Dyspraxia and Miro

  • 16 June 2021
  • 3 replies



I recently ran a workshop over Miro, which involved a lot of people putting sticky notes on a matrix. It turn into a beautiful colourful mess, which was exactly what I was looking for. 


However, at the end of the session the host of the workshop told me that someone had sent them a direct message saying that they could not participate because they had dyspraxia and struggled with all the colours and moving parts.


I was therefore wondering if anyone else had experienced this and whether they had any tips to make their Miro boards more inclusive and accommodating to those who have dyspraxia.  

3 replies

Userlevel 7
Badge +12

@Hannah James Louwerse - If your colours refenced categories, you could try using Tags instead.

There would be a number of additional benefits in using tags, including:

  1. Exporting the Sticky Notes to CSV - the Tags will be included in a column
  2. Filtering in the board’s search function
  3. Visualize the relationships using the Clusterizer app
Userlevel 7
Badge +4

Hey @Hannah James Louwerse, that’s a very interesting case. I’ve had a hearing-impaired participant joining us for a workshop. She love that she was able to contribute and participant with the rest on the Miro board.

Taking a more social approach to your question, if you’re aware of anyone with impairments joining your sessions, best to work on a very measured and detailed social and work agreement at the beginning with everyone. Have everyone understand and communicate around creating an inclusive workspace.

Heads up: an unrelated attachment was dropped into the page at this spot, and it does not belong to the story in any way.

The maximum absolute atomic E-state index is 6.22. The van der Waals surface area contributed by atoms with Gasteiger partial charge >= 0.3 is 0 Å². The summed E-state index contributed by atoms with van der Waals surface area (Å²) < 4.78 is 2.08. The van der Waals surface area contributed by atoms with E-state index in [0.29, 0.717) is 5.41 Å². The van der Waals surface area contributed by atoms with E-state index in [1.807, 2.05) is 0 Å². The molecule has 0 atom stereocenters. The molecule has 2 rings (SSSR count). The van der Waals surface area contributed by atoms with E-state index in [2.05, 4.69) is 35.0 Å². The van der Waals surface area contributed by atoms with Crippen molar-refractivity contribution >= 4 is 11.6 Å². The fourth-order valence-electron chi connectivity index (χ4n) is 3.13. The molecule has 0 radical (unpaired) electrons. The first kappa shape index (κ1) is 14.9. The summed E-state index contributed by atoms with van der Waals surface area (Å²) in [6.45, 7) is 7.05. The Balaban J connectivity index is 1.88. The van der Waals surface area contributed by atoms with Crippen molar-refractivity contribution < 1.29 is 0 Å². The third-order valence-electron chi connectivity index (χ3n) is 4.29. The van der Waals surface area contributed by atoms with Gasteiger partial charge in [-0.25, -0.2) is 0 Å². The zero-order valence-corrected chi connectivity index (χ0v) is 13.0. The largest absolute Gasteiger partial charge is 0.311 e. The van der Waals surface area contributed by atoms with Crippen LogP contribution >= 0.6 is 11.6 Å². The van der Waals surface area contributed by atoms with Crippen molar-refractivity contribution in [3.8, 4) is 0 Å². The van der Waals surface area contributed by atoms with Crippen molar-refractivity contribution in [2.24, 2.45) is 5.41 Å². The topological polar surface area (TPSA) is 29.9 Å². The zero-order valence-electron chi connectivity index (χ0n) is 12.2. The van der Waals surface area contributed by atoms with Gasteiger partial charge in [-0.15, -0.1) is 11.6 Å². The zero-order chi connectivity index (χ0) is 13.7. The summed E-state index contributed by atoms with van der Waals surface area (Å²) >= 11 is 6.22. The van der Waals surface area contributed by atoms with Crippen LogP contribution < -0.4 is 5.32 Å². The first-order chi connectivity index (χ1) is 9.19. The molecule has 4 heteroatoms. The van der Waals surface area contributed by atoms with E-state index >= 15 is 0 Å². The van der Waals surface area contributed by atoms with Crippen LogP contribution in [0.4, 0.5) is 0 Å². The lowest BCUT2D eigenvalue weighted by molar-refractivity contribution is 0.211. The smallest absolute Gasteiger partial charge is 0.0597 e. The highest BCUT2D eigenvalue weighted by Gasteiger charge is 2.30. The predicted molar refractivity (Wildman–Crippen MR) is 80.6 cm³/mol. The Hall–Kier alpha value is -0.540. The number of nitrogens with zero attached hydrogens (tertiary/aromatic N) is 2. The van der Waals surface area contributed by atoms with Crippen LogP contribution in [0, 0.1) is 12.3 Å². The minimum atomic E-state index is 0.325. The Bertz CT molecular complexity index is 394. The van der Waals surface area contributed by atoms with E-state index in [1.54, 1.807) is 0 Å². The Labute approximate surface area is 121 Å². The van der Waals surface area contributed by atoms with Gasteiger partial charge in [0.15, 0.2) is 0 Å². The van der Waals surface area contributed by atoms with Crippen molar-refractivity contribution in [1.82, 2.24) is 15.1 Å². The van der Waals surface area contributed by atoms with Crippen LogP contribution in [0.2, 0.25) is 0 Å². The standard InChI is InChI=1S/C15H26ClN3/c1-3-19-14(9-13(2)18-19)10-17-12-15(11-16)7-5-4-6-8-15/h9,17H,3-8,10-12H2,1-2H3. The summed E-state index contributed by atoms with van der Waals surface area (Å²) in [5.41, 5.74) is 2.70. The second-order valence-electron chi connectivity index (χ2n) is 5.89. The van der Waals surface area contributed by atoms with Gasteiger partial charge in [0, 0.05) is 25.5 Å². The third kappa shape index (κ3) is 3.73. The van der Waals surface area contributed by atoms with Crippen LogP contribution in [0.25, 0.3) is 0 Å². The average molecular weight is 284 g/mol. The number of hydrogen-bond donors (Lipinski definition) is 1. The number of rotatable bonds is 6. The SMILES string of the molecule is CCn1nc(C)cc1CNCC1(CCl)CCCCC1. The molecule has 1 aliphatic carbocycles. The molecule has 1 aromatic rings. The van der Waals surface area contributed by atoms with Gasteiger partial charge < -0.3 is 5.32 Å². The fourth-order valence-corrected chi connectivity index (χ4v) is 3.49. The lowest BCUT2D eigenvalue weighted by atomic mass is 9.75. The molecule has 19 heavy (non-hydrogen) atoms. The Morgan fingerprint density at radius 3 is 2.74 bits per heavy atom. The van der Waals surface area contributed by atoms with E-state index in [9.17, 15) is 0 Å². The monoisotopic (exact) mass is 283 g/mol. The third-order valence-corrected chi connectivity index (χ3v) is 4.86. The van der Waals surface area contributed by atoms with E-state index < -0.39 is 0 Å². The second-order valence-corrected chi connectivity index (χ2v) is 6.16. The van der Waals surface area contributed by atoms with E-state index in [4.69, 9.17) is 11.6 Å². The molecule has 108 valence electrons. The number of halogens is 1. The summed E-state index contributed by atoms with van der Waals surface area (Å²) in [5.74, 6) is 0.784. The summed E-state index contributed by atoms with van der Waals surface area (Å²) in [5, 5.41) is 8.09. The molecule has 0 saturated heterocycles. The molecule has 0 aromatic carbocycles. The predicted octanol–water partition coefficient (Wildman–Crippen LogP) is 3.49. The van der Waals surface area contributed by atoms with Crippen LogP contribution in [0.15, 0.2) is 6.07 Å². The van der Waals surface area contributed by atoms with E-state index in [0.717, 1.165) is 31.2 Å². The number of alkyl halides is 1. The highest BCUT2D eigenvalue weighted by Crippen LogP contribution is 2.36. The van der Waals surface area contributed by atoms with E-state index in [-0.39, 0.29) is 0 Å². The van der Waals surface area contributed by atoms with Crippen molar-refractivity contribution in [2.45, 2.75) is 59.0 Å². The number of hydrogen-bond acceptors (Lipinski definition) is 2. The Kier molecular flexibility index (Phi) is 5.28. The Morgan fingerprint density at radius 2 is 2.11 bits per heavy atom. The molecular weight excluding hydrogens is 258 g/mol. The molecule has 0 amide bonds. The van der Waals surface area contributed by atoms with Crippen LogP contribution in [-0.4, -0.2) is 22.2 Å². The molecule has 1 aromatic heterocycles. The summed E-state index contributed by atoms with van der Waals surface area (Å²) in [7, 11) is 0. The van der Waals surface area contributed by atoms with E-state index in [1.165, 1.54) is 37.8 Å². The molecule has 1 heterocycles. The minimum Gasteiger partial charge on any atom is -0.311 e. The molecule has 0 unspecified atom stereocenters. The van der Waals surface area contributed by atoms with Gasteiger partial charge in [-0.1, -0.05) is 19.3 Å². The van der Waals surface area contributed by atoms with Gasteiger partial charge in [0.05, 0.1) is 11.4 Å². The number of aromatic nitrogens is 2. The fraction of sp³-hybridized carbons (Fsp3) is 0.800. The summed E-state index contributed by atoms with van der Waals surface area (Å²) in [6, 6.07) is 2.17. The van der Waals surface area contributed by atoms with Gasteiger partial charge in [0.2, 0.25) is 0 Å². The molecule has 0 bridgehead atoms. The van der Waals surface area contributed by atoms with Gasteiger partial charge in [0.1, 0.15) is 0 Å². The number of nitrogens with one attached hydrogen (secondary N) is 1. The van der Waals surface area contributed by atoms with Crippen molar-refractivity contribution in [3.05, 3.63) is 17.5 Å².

There’s only so much that the Miro tech can do, but if all other participants are abiding to specific behaviours that you request (for example, use one sticky note colour only or work within this very structured space on the board).

Or perhaps get everyone else to agree to a “short time out” at the end of every activity to allow the particular participants to work on their own with no distractions, and then get everyone back for debrief. Again, this would need really detailed workshop planning and that crucial participants’ agreement upfront.

Having said that, the “main culprit” of movement in the Miro boards are typically the cursors, so making sure everyone knows how to turn that off would be really helpful. 

I hope that helps!

Thank you @Isman Tanuri. That is helpful. It gives me something to think about when designing workshops and planning them. 

I did manage to get people to turn their cursors off which did help with the movement. 

Thank you for the tip.